Marion County was the site of the bloodiest engagement between settlers and Native Americans in Tennessee history.
From 1779 until 1794, settlers in Middle and East Tennessee were terrorized by a warlike tribe of the Cherokee known as the Chickamaugans. Led by a warrior called Dragging Canoe, the Chickamaugans lived in villages along the bank of the Tennessee River starting at present-day Chattanooga and continuing the next 30 miles downstream, which is where the river is surrounded by mountains.
The most notorious of these villages was Nickajack, which was located between a big cave and the Tennessee River.
In September 1794, an army of settlers from Middle and East Tennessee and Kentucky attacked and destroyed Nickajack and another village called Running Water, which was just upstream from there.
Today both of these villages are underwater, flooded forever by Nickajack Dam. Interstate 24 passes right over the former site of Running Water. However, you can still see Nickajack Cave in Marion County.
Another fascinating Marion County community of yesteryear was Shake-Rag. It was a mining town on the Tennessee River, owned by the Durham Coal and Iron Company. For many years, Shake-Rag was an active town with miners, homes, schools and churches, but the mine was eventually shut down, and the town abandoned.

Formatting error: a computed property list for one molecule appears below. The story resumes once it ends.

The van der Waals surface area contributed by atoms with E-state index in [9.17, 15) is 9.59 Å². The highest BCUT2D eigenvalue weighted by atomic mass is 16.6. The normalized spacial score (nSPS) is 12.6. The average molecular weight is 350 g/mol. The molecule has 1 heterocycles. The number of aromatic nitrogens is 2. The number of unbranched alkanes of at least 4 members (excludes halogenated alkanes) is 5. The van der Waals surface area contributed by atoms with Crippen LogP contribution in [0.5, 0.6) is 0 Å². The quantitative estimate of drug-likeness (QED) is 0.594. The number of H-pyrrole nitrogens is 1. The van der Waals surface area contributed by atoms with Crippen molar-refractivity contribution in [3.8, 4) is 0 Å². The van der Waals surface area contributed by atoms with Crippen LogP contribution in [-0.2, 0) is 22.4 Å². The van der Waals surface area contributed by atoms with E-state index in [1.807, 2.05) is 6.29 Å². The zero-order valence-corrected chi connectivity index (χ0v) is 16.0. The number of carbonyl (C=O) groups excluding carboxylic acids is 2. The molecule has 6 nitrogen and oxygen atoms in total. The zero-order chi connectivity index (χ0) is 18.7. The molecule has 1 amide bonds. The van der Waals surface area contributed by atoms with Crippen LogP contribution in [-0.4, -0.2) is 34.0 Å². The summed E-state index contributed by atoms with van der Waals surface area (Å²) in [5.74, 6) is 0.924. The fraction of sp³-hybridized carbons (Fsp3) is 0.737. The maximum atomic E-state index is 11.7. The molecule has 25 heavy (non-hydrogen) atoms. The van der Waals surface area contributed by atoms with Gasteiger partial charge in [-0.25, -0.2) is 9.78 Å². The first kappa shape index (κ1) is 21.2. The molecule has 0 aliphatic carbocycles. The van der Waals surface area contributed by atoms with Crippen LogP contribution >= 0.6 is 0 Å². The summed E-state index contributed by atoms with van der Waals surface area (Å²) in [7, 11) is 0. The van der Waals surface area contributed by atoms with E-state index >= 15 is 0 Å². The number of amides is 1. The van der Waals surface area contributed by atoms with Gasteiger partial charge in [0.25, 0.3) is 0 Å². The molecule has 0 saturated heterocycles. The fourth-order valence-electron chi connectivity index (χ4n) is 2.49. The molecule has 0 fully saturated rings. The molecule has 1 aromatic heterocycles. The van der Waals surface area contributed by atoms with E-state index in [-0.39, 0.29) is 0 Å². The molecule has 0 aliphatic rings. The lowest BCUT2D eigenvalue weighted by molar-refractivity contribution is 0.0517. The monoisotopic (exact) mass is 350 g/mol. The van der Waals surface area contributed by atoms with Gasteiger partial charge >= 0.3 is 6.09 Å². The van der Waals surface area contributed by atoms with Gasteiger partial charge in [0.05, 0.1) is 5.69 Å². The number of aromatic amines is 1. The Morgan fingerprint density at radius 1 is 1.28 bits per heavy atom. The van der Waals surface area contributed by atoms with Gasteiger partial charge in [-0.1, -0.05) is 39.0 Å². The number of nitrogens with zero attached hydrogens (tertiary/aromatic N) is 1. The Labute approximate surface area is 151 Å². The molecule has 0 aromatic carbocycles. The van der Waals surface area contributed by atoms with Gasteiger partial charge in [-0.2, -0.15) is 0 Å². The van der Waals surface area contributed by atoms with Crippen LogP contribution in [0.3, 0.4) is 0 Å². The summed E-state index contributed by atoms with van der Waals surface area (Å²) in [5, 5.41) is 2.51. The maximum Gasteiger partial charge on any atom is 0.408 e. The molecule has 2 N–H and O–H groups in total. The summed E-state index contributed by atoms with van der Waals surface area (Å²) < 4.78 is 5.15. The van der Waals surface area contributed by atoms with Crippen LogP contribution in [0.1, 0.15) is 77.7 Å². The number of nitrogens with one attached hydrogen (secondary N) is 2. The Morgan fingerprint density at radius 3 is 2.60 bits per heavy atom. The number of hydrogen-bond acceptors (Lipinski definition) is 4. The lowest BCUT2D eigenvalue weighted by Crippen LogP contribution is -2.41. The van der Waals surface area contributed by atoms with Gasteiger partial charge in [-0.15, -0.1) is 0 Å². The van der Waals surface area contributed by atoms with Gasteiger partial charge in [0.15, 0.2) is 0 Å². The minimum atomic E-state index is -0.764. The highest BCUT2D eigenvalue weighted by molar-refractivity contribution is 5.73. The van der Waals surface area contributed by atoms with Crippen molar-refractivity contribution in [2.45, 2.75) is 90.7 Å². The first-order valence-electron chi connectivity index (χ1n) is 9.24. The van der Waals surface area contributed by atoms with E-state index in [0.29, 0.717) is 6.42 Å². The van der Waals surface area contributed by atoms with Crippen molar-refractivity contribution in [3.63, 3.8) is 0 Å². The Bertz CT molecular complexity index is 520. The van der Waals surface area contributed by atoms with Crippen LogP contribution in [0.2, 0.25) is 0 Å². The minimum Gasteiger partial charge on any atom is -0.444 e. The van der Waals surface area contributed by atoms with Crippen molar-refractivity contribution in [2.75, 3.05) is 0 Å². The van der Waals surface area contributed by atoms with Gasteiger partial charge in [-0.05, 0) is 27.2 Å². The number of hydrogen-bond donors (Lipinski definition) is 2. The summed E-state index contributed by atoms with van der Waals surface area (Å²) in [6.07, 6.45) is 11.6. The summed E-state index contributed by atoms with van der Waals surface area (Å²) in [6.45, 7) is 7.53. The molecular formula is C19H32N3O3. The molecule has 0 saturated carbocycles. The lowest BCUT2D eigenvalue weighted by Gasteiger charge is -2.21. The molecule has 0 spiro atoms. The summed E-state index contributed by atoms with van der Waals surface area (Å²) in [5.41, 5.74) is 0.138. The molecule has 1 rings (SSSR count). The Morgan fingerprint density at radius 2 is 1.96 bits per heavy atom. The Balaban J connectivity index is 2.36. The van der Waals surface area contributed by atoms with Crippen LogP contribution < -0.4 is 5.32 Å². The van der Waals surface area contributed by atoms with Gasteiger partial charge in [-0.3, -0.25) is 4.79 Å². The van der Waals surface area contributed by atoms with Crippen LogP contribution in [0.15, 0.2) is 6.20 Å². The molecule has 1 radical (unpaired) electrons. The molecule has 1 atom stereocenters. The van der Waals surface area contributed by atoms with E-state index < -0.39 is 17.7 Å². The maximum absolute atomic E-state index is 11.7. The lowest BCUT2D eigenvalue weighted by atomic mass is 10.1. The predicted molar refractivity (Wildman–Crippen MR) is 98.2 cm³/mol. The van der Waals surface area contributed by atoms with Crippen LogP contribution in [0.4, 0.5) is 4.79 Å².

If you drive along the Tennessee River in Marion County you can still see the stone foundations in what was once the town of Shake-Rag.
Do you know what the Holocaust was? In the 1930s and early 1940s, a political party called the Nazis ruled Germany. During World War II, the Germans tried to exterminate — or kill — every single Jewish person in Europe. This terrible event is called the Holocaust, and it is believed that at least 6 million Jews died during the Holocaust.
A few years ago, teachers at the Whitwell Middle School in Marion County were looking for a way to help students understand the magnitude of this event. They started trying to collect 6 million paper clips from around the world to demonstrate this. Next thing you know, they had drawn national attention to what they were doing, and they were getting mail from all over the world.
Today there is a small museum at Whitwell Middle School of the Holocaust. It is housed in a German cattle car that was used to transport Jews to concentration camps during World War II.
Finally, Marion County contains one of the most underpublicized scenic places in Tennessee. Within the Prentice Cooper State Forest you can find waterfalls, fascinating rock formations (including a giant rock shaped like a mushroom), and several of the most spectacular overlooks in Tennessee (such as Snoopers Rock, shown above).
At the very northern edge of Marion County, just south of Tracy City (which is actually in Grundy County) you will also find Foster Falls–one of the most breathtaking waterfalls in Tennessee.